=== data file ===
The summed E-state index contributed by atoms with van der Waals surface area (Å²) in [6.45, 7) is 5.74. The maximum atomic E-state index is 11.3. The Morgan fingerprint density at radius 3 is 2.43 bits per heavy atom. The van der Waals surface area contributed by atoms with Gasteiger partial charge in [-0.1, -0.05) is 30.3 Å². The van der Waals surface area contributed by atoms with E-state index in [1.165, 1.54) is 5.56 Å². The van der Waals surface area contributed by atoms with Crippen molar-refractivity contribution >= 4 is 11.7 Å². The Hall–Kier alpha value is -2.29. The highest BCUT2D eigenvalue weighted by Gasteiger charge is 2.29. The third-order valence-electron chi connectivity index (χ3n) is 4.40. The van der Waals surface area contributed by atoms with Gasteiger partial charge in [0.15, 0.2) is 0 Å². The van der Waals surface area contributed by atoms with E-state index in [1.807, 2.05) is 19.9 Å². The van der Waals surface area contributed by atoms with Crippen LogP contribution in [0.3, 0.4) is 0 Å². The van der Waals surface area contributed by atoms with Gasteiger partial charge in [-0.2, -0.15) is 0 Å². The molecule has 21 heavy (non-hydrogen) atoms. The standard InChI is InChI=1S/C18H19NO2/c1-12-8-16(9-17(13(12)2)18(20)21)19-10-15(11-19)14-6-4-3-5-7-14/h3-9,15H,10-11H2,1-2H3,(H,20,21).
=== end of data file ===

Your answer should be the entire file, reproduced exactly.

The summed E-state index contributed by atoms with van der Waals surface area (Å²) in [6.45, 7) is 5.74. The maximum atomic E-state index is 11.3. The Morgan fingerprint density at radius 3 is 2.43 bits per heavy atom. The van der Waals surface area contributed by atoms with Gasteiger partial charge in [-0.1, -0.05) is 30.3 Å². The van der Waals surface area contributed by atoms with E-state index in [1.165, 1.54) is 5.56 Å². The van der Waals surface area contributed by atoms with Crippen molar-refractivity contribution >= 4 is 11.7 Å². The Hall–Kier alpha value is -2.29. The highest BCUT2D eigenvalue weighted by Gasteiger charge is 2.29. The third-order valence-electron chi connectivity index (χ3n) is 4.40. The van der Waals surface area contributed by atoms with Gasteiger partial charge in [0.15, 0.2) is 0 Å². The van der Waals surface area contributed by atoms with E-state index in [1.807, 2.05) is 19.9 Å². The van der Waals surface area contributed by atoms with Crippen LogP contribution in [0.3, 0.4) is 0 Å². The van der Waals surface area contributed by atoms with Gasteiger partial charge in [-0.2, -0.15) is 0 Å². The molecule has 21 heavy (non-hydrogen) atoms. The standard InChI is InChI=1S/C18H19NO2/c1-12-8-16(9-17(13(12)2)18(20)21)19-10-15(11-19)14-6-4-3-5-7-14/h3-9,15H,10-11H2,1-2H3,(H,20,21).